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Last week, Rwandan Health Minister, Daniel Ngamije revealed that subsequently the East African country will begin the use of humanoid robots in its coronavirus treatment centres to minimise human interaction.

The robots which were manufactured by Kigali-based Belgian robotic tech firm ZoraBots will be deployed throughout the pandemic. Some of the robots which were already in Rwanda will be programmed to embody epidemic features while the rest will be imported. According to Ngamije, “the robots will be used as the interface between doctors and patients to avoid any possible human contact.”

In addition, Ngamije disclosed that the CRUZR robots had been tested in treating COVID-19 patients and doctors were trained on how to operate them. The humanoids will be used in monitoring a patient’s vital sign including temperature, heart rate, blood, and oxygen levels and relay responses to doctors and nurses remotely. “One robot can screen 200 patients for temperature in one minute,” Ngamije said.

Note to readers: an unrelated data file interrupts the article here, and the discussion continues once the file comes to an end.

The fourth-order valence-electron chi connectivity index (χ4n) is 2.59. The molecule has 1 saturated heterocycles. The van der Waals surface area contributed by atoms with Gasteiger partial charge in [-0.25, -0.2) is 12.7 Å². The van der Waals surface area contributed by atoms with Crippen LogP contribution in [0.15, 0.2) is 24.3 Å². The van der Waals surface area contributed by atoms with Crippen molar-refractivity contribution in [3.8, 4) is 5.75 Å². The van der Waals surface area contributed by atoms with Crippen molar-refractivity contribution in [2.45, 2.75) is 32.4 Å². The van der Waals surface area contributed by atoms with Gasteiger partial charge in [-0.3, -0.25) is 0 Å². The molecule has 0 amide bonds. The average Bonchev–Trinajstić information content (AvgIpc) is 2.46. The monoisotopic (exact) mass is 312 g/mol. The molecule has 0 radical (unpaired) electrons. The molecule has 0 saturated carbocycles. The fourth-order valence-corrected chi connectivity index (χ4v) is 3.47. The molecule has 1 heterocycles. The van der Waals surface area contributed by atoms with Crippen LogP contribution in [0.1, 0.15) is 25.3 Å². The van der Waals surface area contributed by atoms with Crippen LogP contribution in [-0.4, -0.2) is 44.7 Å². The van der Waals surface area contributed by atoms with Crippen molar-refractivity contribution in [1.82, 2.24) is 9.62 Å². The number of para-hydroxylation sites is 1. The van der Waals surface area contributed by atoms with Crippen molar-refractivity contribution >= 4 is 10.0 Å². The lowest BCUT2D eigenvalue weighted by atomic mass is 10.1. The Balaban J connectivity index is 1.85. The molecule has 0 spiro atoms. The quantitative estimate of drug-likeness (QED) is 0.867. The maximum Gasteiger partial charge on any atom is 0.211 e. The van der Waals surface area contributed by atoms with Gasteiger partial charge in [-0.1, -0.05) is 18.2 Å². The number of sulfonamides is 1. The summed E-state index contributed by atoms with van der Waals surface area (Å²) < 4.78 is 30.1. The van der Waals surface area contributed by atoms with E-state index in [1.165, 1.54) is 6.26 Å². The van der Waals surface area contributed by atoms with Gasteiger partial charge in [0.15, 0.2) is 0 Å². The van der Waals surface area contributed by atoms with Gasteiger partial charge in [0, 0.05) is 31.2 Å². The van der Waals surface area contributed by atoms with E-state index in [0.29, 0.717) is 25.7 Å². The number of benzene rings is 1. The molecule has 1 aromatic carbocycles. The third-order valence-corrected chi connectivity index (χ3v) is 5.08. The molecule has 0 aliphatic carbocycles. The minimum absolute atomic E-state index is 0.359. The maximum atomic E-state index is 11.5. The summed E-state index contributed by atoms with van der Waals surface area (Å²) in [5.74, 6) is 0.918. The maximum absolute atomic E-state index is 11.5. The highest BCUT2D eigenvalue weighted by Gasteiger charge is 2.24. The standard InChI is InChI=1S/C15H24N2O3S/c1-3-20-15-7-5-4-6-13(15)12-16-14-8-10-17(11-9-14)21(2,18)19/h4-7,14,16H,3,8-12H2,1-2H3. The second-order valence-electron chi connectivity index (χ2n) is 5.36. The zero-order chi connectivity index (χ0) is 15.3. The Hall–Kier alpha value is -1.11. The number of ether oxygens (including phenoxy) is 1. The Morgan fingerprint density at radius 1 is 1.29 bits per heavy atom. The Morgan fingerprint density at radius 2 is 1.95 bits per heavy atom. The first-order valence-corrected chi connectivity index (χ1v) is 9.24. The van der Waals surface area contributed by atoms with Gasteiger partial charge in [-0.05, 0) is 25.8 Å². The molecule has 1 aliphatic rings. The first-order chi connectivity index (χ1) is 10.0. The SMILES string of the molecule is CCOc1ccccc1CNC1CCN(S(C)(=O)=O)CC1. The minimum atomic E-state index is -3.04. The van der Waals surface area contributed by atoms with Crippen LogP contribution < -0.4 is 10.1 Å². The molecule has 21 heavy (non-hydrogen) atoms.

Similarly, Rwanda’s health minister added that a doctor can check up on a COVID-19 patient more than four times a day, depending on their condition, thus increasing the chances of contracting the virus. However, “when the doctor wants to discuss with the patient in words where the robot is stationed, the machine has video conference capacity of connecting the doctor to have a live conversation with the patient,” Ngamije affirmed.

Other features of the humanoids include facial recognition capabilities, proficiency in delivering food, water and medicine in and out of hospital wards, and can enforce proper mask-wearing at any given time. Asides being allocated to treatment centres, Ngamije asserted that the robots will be used to measure temperatures in other public places such as bus stops and entrances of shopping arcades.

The global spread of COVID-19 has seen robotic technologies and artificial intelligence as an effective and safe resource in combating the pandemic. Ultimately, with the numerous features these humanoids possess, they help keep doctors protected from the coronavirus pandemic thereby deterring its further spread.

With its recent deployment in Rwanda, the robots will assist frontline health workers in curbing the spread of the virus while adhering to social distancing.

Since the outbreak of COVID-19, the East African country has deployed drones to raise public awareness about the pandemic. As of Wednesday, May 13, 2020, Rwanda recorded 286 coronavirus cases with 153 recoveries. No deaths have been recorded.

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